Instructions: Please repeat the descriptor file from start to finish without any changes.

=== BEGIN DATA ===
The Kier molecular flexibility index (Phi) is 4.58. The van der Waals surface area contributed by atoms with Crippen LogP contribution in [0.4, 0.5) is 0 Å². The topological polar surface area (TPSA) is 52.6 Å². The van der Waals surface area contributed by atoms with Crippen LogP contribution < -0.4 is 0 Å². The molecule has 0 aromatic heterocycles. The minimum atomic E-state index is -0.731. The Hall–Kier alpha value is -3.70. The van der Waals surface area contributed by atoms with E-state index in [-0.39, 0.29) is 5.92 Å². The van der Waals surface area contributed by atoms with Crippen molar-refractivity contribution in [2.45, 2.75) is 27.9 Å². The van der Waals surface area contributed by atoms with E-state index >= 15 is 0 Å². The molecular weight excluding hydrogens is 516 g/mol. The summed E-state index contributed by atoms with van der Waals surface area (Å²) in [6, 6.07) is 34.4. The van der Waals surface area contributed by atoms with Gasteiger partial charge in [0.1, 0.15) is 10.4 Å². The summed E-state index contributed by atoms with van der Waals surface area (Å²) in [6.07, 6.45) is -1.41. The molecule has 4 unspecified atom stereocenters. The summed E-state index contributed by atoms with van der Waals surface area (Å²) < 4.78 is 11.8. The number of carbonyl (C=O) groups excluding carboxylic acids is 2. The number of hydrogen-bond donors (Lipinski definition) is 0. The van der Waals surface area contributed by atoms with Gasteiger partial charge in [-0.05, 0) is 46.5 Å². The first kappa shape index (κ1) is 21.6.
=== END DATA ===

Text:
The Kier molecular flexibility index (Phi) is 4.58. The van der Waals surface area contributed by atoms with Crippen LogP contribution in [0.4, 0.5) is 0 Å². The topological polar surface area (TPSA) is 52.6 Å². The van der Waals surface area contributed by atoms with Crippen LogP contribution < -0.4 is 0 Å². The molecule has 0 aromatic heterocycles. The minimum atomic E-state index is -0.731. The Hall–Kier alpha value is -3.70. The van der Waals surface area contributed by atoms with E-state index in [-0.39, 0.29) is 5.92 Å². The van der Waals surface area contributed by atoms with Crippen molar-refractivity contribution in [2.45, 2.75) is 27.9 Å². The van der Waals surface area contributed by atoms with E-state index >= 15 is 0 Å². The molecular weight excluding hydrogens is 516 g/mol. The summed E-state index contributed by atoms with van der Waals surface area (Å²) in [6, 6.07) is 34.4. The van der Waals surface area contributed by atoms with Gasteiger partial charge in [0.1, 0.15) is 10.4 Å². The summed E-state index contributed by atoms with van der Waals surface area (Å²) in [6.07, 6.45) is -1.41. The molecule has 4 unspecified atom stereocenters. The summed E-state index contributed by atoms with van der Waals surface area (Å²) < 4.78 is 11.8. The number of carbonyl (C=O) groups excluding carboxylic acids is 2. The number of hydrogen-bond donors (Lipinski definition) is 0. The van der Waals surface area contributed by atoms with Gasteiger partial charge in [-0.05, 0) is 46.5 Å². The first kappa shape index (κ1) is 21.6.